National Eating Disorders Association

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Pre-Diabetic
Orthorexia and pre-diabetes

Back in the 1990s, I fell for the candida quackery fad because I thought it would cure my problems with concentration and energy--which it turns out are due to a developmental disability. I did my best to avoid yeast, fruit, flour, etc. I read labels for hidden ingredients. I was rude to friends who offered forbidden foods and stopped eating with people in restaurants. I cried outside bakeries. I stuck to that diet like I would need an EpiPen if I cheated and cried if I made mistakes, even accidentally. I would skip meals if I planned badly and was caught without "safe" foods. I wasn't obsessing over weight, but by any reasonable measure, that is not healthy eating. Now, that would be called "orthorexia" and I'm super disappointed the screening tool here doesn't include it.

Fast forward to about a month ago--my carb-heavy diet, forgetting to drink water, stress, and lack of activity during the pandemic pushed me over the A1C limit for pre-diabetes. My primary care doctor scolded me on a phone visit and said I needed to be on a "low carb diet." I got a referral to a diabetes dietician from the same clinic, who said I need to count carbs, only have 3 meals a day and 1 snack, and fast at least 6 hours before bedtime. She said there is no difference between the recommendations for a pre-diabetic person and a diabetic person, including multiple blood glucose readings per day. I told her I was concerned about navigating carb counting without triggering a relapse of an eating disorder. Her response was that "There is no way that counting carbs can cause an eating disorder" and she wouldn't let me give her the backstory. I told her that I am doing the best I can with my diet, given that my developmental disability often prevents me from preparing regular meals. She wouldn't believe me. I said I needed support for meal planning/preparation, and she said I was "noncompliant" and it was a waste of time talking to me.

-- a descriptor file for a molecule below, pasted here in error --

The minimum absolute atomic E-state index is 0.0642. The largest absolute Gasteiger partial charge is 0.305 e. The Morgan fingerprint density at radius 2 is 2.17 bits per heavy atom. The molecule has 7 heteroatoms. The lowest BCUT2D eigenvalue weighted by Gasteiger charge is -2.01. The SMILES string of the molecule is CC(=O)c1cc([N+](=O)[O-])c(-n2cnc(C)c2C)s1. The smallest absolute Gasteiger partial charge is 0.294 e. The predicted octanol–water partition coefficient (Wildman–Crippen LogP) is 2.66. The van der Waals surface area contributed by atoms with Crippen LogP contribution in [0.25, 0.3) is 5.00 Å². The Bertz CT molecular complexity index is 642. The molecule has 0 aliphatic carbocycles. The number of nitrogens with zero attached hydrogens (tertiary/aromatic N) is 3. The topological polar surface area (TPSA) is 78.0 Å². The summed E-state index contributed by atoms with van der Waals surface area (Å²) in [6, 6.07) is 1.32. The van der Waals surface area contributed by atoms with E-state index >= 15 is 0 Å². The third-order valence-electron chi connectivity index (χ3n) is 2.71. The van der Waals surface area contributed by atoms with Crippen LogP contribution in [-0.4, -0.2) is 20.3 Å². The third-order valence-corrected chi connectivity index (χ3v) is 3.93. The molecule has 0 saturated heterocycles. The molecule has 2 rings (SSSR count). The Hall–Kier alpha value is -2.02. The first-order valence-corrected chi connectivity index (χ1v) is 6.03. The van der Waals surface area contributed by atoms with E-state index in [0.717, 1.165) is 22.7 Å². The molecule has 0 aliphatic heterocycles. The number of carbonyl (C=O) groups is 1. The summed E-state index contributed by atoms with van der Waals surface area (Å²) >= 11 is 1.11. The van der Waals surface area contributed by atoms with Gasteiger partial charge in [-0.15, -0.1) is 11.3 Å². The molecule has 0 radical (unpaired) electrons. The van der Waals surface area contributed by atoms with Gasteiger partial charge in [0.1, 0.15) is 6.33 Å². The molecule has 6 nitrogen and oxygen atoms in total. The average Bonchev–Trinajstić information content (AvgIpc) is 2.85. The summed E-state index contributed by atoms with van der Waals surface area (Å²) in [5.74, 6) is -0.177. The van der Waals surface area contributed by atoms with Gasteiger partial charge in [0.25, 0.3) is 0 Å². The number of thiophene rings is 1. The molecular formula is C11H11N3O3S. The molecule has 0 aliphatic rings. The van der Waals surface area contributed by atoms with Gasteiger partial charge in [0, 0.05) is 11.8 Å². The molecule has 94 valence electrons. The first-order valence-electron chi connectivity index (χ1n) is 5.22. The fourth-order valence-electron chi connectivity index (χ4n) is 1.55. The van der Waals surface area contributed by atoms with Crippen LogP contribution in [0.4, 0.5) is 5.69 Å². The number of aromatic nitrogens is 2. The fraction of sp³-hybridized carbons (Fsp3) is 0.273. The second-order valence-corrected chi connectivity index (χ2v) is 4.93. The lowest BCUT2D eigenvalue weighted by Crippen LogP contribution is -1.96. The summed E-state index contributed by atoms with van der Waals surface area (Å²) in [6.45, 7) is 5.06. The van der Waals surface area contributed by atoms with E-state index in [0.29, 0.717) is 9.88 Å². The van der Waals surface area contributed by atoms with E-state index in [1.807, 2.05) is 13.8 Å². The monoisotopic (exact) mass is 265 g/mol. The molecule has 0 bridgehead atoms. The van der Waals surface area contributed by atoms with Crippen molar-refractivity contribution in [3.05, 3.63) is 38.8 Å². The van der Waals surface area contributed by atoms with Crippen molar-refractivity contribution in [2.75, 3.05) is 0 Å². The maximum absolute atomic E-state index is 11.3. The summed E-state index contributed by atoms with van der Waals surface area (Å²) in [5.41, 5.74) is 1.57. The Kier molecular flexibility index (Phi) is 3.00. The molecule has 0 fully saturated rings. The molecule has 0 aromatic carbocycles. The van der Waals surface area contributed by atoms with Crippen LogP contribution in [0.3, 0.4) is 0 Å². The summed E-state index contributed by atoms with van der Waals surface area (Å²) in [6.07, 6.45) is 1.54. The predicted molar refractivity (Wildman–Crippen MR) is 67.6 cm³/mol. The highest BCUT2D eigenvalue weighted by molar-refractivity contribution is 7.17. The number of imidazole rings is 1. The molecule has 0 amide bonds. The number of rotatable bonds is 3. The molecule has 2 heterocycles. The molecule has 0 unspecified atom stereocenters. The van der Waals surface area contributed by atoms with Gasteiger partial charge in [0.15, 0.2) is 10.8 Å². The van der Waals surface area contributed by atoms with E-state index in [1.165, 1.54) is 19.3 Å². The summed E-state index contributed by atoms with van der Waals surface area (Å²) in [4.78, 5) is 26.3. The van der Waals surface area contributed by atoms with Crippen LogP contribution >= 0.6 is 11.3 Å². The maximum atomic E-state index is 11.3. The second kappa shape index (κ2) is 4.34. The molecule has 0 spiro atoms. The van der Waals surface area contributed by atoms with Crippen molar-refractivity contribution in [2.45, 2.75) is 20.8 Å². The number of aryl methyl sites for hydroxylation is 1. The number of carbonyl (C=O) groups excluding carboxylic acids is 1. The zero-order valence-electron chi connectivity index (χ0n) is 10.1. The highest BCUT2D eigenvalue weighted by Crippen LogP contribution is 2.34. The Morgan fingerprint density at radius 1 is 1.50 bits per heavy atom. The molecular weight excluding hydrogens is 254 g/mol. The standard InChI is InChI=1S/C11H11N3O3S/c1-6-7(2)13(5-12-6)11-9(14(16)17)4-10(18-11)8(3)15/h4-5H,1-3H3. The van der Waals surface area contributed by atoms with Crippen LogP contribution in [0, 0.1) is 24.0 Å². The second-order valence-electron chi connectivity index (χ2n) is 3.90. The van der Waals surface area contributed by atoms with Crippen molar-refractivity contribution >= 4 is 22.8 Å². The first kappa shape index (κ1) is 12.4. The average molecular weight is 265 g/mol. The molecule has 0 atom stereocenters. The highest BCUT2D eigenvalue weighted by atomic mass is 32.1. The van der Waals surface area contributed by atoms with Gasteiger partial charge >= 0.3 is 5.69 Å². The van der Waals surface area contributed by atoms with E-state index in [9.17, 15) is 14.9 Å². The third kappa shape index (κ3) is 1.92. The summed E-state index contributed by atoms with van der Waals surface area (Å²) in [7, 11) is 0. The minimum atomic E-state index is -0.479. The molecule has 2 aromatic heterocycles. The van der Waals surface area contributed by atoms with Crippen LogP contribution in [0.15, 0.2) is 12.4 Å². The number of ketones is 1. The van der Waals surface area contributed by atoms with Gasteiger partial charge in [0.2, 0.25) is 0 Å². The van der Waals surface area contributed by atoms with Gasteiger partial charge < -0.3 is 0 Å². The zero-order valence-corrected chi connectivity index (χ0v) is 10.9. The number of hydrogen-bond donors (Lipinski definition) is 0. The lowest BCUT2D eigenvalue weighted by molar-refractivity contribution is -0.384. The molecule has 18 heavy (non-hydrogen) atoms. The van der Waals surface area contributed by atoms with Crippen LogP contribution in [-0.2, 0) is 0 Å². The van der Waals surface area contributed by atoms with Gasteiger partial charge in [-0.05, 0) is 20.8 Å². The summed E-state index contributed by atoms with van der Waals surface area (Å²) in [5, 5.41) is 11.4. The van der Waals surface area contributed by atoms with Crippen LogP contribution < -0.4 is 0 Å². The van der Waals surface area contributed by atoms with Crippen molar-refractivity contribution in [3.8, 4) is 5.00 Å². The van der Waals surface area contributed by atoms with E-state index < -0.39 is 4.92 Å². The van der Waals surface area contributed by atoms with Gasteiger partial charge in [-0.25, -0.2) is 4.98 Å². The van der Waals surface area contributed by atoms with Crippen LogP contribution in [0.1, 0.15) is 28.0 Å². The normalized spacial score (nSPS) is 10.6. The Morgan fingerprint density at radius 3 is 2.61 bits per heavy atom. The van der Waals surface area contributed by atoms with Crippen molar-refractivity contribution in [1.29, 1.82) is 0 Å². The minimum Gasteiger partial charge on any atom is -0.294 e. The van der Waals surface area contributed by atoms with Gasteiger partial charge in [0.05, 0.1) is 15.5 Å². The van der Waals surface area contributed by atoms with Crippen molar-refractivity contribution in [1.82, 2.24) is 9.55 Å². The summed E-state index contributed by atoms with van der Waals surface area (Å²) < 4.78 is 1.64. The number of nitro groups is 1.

So y'all can guess what happened next. I tried to follow the diet in her My Plate handout, but when I was busy on deadlines or in the middle of a crisis, I would go for long parts of the day without eating anything but low-carb foods because I was afraid to eat the carb-laden foods I had stocked up on before the diagnosis. A lot of my food budget is tied up in that pantry.

I talked to the doctor again, who scolded me for using my glucometer as directed by the dietician. I have other sources saying the dietician's advice is terrible but now my brain can't process anything more complicated than "carbs bad--well, you can have a little bit but not much". If beans are so great for you, why am I pre-diabetic when they were a main part of my diet? (Not vegetarian but can't afford meat.)

But if I have insulin resistance, is it really enough to go back from "officially pre-diabetic" to "not quite pre-diabetic"? How do I learn to eat a healthy diet without triggering my carb-free diet habit, when I don't have a budget for premade diabetic meals? I asked the doctor again and the referred me to the food bank--which mainly sends people things that won't keep long enough for me to eat them all even if I am up to food preparation. Which I frequently am not, thanks to the underlying disability and possibly insulin resistance making me feel unwell.

My health plan won't let me have eating disorder treatment unless I'm in therapy for something else, so I have a referral to the group that does therapy for developmentally disabled people. I don't know what their eating disorder program is like, if I'll be doing it through the DD provider or my health plan. The diabetes dietician said she didn't believe that being Autistic was relevant to whether or not I could prepare meals for the MyPlate program so I'm worried I won't get support for having difficulty following whatever plan they prescribe.